Summary of study findings: This study estimated radon exposure to people working at the Fernald Feed Materials Production Center (Fernald). The Fernald site produced uranium products for use in Department of Energy defense programs. Based on study findings, researchers believe more than half of Fernald workers were exposed to a low level of radon. Where does radon come from? Uranium is a radioactive metallic mineral. It is found naturally in soil, rocks, and water. When processing uranium ore, many by-products are created. Radium-contaminated waste is one by-product. Radium breaks down into radon gas, which breaks down further into radon decay products. When radon gas or decay products are breathed in, decay products can get trapped in the lungs. As the decay products continue to break down, they release energy which can damage the lungs. Over time, this can cause lung cancer. Why is radon a concern? Past studies have found a higher-than-expected amount of lung cancer deaths among Fernald workers compared to the U.S. general population (Cragle, 1996). Because radon may lead to lung cancer, researchers wanted to estimate the levels of exposure to radon at the site. Radium-contaminated waste, a source of radon, was stored on the west side of the site, in the K-65 silos. Another source of radon was found in the center of the site, in the Q-11 silos near the production area. It was estimated that large amounts of radon were released from these silos. Who did this study? The National Institute for Occupational Safety and Health (NIOSH), a federal research agency, works to improve the health and safety of workers. NIOSH gave funds to Drs. Susan Pinney and Richard Hornung, researchers at the University of Cincinnati, to do this study. These researchers used the funds to estimate radon exposure among Fernald workers from 1952 to 1988, when production stopped. Who was in the study? This study included 7,143 workers who worked at the Fernald site any time between 1952 and 1988. Though site operation began in 1951, there was no source for radon exposure that year. Detailed work history information was collected from 2,666 Fernald workers through surveys, interviews, and the Fernald Workers' Medical Monitoring Program. This information was used to figure out work information for other 4,477 workers who had worked at the site during this time. How was radon exposure estimated? Workers were not monitored for radon exposure, so exposure levels had to be estimated. Researchers did this by first estimating the amount of waste that was stored in the silos. They also measured the levels of radon decay products throughout the site. This information was put into a math model that estimated radon exposure for each work area and work shift. Researchers then decided usual work areas and work shifts for everyone at the site. Researchers also looked at wind speed and wind direction at the site because both can affect radon levels. Radon exposure is generally higher downwind of a radon source or when there is little air movement. What were the radon exposure levels? When talking about exposure levels, researchers refer to them in units of Working Level Month (WLM). A WLM is a unit of measure that involves time spent near different radon concentrations. Researchers believe radon exposure among Fernald workers ranged from very low (less than 0.5 WLM) to high (751 WLM). More than half of the workers at Fernald had low level exposure to radon (less than 5 WLM) during the time they worked at the site (see graph 1). For comparison, the U.S. general population is exposed to an average of 0.2 WLM of radon at home each year. What were the study limits? Researchers had information on exact work area and work shift for only one-third of the workers at the site. Because of this, researchers had to use the available worker information to approximate work areas and work shifts for workers from the site who had no information. Wind information at the site was only available from 1987-1991, but was used to compute radon estimates for all the years in the study. What should you do? If you are concerned about your possible exposure to radon, participate in one of the medical screening programs offered to Fernald workers, or share this info with your doctor. Radon exposure and smoking have each been found to cause lung cancer. But radon exposure combined with smoking makes for an especially serious health hazard. A smoker who is exposed to radon has a much higher chance of lung cancer. If you smoke, quitting is one way to lower your chance of developing this disease.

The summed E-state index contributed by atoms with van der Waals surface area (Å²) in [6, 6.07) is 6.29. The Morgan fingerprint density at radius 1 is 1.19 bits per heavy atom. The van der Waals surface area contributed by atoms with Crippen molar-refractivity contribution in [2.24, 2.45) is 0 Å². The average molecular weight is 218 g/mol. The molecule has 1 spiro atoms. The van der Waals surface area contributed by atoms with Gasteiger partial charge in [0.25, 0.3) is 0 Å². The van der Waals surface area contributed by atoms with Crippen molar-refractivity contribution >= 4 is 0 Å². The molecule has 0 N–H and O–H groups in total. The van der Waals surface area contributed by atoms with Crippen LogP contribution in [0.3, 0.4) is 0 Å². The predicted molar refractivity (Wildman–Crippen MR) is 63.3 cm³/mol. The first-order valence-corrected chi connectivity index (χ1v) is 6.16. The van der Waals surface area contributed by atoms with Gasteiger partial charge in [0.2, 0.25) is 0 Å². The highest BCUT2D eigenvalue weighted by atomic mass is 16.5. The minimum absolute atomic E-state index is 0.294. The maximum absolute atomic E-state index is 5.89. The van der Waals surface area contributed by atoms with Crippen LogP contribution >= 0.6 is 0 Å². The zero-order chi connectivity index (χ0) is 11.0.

Radiation; Dosimetry; Exposure-levels; Exposure-methods; Uranium-compounds; Radioactive-materials; Radioactive-contaminants; Waste-disposal; Exposure-assessment; Surfactants; Lung-cancer; Respiratory-system-disorders; Pulmonary-system-disorders; Workplace-studies; Uranium-ore; Metal-refining; Radiation-effects; Radiation-exposure; Radiation-facilities; Nuclear-fuels; Dose-response; Statistical-analysis; Epidemiology